As we carefully map the stars of our Milky Way, we’re able to identify features that tell us of its history. These include local details, such as the stars that have passed through an area from which something would be able to detect Earth. And it includes far larger structures, like the trails of stars left behind by smaller galaxies that have merged with our own.
But one feature we’ve discovered has been a bit confusing: trails of stars that are too small and thin to have come from a galaxy collision. There are dozens of them that we’ve not identified a source for. Their size suggests they came from a globular cluster, but there’s no obvious mechanism for these clusters to eject stars at a rate sufficient to generate this sort of stream.
Now, a team of researchers has suggested a not-so-obvious mechanism: Over time, clusters may become dominated by black holes that eject all the stars.
Globular clusters are dense groups of stars that orbit the Milky Way together. They’re held in association by their mutual gravity. Complex interactions will inevitably eject some of the stars, but not at an appreciable rate, which makes the clusters extremely long-lived.
The researchers started their work, however, by looking at an unusual globular cluster called Palomar 5. It has both extended tails of lost stars, and its total mass is relatively small, making it diffuse compared to other clusters we’ve studied. The lower density makes it easier for Palomar 5 to lose stars, but it could also have been caused by past star loss, creating a bit of a chicken-and-egg problem. So, the researchers decided to model globular cluster evolution and try to find a model that could produce something that looks like Palomar 5.
The researchers created a model that takes a cluster of stars and models their gravitational interactions with each other and the Milky Way as they orbit the galactic center. Thanks to some help from a cluster of GPUs and the right software, they were able to run these simulations for billions of years. By changing the parameters, they could find which factors were associated with clusters that ended up looking like Palomar 5.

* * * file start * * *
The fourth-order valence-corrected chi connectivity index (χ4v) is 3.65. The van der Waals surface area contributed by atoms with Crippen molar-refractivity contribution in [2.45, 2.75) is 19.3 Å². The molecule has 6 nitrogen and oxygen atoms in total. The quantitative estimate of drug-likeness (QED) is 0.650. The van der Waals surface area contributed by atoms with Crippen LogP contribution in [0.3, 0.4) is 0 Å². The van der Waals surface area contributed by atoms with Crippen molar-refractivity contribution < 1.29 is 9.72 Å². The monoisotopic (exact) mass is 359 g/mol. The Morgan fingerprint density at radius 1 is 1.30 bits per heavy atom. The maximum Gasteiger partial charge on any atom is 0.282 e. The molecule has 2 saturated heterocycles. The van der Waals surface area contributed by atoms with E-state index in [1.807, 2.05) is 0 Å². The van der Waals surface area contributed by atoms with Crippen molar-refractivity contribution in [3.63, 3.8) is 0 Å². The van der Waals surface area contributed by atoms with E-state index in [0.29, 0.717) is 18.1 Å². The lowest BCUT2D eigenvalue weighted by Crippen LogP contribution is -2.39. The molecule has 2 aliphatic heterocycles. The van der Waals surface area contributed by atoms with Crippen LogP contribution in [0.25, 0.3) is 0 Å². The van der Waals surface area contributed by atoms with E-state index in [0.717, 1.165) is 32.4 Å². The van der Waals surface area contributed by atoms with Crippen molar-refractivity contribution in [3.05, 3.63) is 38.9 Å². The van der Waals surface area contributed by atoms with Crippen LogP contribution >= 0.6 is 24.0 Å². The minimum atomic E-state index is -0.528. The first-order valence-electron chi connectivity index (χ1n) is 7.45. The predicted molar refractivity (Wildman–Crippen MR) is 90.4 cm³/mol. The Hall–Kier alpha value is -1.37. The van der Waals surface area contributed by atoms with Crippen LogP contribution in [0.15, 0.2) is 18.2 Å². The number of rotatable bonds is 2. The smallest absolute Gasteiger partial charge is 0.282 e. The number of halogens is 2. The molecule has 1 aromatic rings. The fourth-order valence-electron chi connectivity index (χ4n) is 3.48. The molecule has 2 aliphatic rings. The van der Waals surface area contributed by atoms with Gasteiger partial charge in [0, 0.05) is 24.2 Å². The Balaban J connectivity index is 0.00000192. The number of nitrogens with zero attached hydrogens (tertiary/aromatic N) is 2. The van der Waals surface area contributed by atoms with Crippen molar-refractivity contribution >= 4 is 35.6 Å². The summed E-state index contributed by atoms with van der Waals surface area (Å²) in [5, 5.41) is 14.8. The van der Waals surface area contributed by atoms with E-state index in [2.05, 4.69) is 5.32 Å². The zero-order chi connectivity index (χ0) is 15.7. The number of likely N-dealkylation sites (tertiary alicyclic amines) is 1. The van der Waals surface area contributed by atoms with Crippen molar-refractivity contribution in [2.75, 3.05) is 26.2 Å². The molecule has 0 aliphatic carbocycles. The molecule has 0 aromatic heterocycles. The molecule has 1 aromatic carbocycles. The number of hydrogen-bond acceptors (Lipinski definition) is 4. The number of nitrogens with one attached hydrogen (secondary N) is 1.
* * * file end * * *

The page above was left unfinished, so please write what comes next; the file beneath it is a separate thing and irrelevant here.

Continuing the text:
The secret ingredient turned out to be black holes. When black holes stayed in the cluster following their formation—meaning the supernova didn’t impart enough motion to send them flying off elsewhere in the galaxy—they gradually ejected nearly 90 percent of the cluster’s mass. This drops the density of the cluster nearly three orders of magnitude, in part by star ejections and in part by the black holes driving off gas and other material by heating it.
In the model that best fit Palomar 5, the cluster was left with nearly a quarter of its content being black holes, with 124 of them in total. These black holes were also substantially more massive than they would have been at formation (average mass being about 17 times that of the Sun), suggesting they had fed extensively or undergone mergers.
The future is black
The researchers also looked at model runs that didn’t produce a cluster that looked like Palomar 5 to understand how black holes could influence globular cluster evolution. The key factor that determines whether a cluster has a black-hole-rich future is its initial density. If the star cluster is dense enough, the gravitational interactions tend to eject black holes before they can take over.
If a cluster is going along this path, then it will eject over half its stars over a three billion year period, and this is a sufficient rate to create the trails of stars that started this investigation.
In lower density clusters, the black holes end up near the center, and stars get ejected instead. The researchers say that, under some conditions, a cluster can evolve to the point where it’s essentially 100 percent black hole, with almost all the stars ejected.
The big weakness of the model is that it doesn’t include interactions among the stars, black holes, and the gas found in the cluster. The last of these factors, the gas, can mediate friction that can slow bodies and prevent their ejection, but it was left out of the model.
On the plus side, this can be checked against reality. The fact that tails are mostly produced during the end stage of some clusters suggests that only a fraction of the globular clusters in the Milky Way should have them—roughly four. And tracking the motion of stars within a cluster should be able to detect the gravitational influence of black holes, allowing us to get an estimate of their numbers. So, it’s possible that this idea will be tested before we have sufficiently powerful GPUs to run similar simulations that include gas.